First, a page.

An Exercise in Self-Reflection

Here’s an exercise:

You know when you read biographies of people long since dead and someone says something like “it’s interesting how kind he was to his employees but was so cruel to his relatives” and you think, man I wonder if they ever questioned themselves about that. Or you read memoirs and the person sort of casually mentions how it took them twenty years to realize they were a workaholic or half a decade to figure out that they hated their life and the other half digging themselves out of that impossible hole.

I think a good, but unending job is to endeavor so that no one ever questions something about your life that you haven’t already fully turned over in your head from every possible angle. That you should never realize something about yourself in some momentous epiphany because you’ve institutionalized incremental reflection. The role of a biography is not to work out the problems that you’ve been living every single day because in fact, that’s what every single day is for.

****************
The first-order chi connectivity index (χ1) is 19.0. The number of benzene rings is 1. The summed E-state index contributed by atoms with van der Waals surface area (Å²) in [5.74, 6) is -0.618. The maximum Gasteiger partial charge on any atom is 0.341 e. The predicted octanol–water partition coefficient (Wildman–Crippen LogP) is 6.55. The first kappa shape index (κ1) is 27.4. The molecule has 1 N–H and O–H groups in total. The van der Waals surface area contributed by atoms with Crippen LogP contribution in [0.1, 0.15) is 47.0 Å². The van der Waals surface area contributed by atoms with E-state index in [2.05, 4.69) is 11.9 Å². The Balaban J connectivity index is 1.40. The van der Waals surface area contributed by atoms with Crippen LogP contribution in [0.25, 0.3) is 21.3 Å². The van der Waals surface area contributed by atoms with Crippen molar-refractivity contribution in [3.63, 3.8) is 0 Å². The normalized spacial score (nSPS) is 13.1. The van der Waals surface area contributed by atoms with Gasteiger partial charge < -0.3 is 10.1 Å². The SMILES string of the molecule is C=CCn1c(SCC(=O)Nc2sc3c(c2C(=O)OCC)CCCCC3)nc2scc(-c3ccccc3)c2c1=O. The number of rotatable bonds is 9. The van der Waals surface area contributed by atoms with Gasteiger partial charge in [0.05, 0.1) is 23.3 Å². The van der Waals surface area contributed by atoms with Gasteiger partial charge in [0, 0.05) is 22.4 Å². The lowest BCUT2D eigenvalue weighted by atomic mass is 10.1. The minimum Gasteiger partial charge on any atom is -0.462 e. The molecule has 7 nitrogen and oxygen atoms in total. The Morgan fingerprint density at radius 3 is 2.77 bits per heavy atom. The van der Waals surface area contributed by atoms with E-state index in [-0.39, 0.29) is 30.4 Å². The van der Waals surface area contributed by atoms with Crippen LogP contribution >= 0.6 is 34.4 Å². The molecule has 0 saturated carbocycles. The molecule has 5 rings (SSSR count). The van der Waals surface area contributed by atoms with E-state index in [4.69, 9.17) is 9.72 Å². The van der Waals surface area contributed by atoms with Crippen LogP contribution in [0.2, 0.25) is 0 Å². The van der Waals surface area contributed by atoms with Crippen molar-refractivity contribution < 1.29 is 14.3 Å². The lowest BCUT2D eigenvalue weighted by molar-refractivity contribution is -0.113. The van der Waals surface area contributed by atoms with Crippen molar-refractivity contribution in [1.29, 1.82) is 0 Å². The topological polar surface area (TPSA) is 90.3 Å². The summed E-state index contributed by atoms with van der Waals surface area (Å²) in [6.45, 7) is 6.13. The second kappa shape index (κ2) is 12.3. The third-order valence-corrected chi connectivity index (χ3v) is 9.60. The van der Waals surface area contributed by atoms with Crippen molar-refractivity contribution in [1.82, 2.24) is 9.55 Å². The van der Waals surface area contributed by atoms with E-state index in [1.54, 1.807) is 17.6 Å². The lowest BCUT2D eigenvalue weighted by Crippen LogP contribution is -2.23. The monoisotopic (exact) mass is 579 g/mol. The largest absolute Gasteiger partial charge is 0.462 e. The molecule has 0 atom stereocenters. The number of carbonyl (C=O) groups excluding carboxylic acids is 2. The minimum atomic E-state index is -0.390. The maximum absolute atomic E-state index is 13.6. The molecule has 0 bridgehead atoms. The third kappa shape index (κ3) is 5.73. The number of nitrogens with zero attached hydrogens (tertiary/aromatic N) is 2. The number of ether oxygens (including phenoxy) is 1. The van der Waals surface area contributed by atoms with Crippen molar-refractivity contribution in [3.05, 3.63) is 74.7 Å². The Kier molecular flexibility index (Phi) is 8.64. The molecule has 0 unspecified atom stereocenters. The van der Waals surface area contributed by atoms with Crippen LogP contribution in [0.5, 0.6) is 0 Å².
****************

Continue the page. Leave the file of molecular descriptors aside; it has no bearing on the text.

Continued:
The exercise then is to consider what a stranger would think if the facts were all laid out on the table. What would they question? What have you missed? Finally, what can you do now that would cut off their assumptions–to answer their doubts with actions and avoid the surprise of a cliché?

Written by Ryan Holiday
Ryan Holiday is the bestselling author of Trust Me, I’m Lying, The Obstacle Is The Way, Ego Is The Enemy, and other books about marketing, culture, and the human condition. His work has been translated into thirty languages and has appeared everywhere from the Columbia Journalism Review to Fast Company. His company, Brass Check, has advised companies such as Google, TASER, and Complex, as well as Grammy Award winning musicians and some of the biggest authors in the world. He lives in Austin, Texas.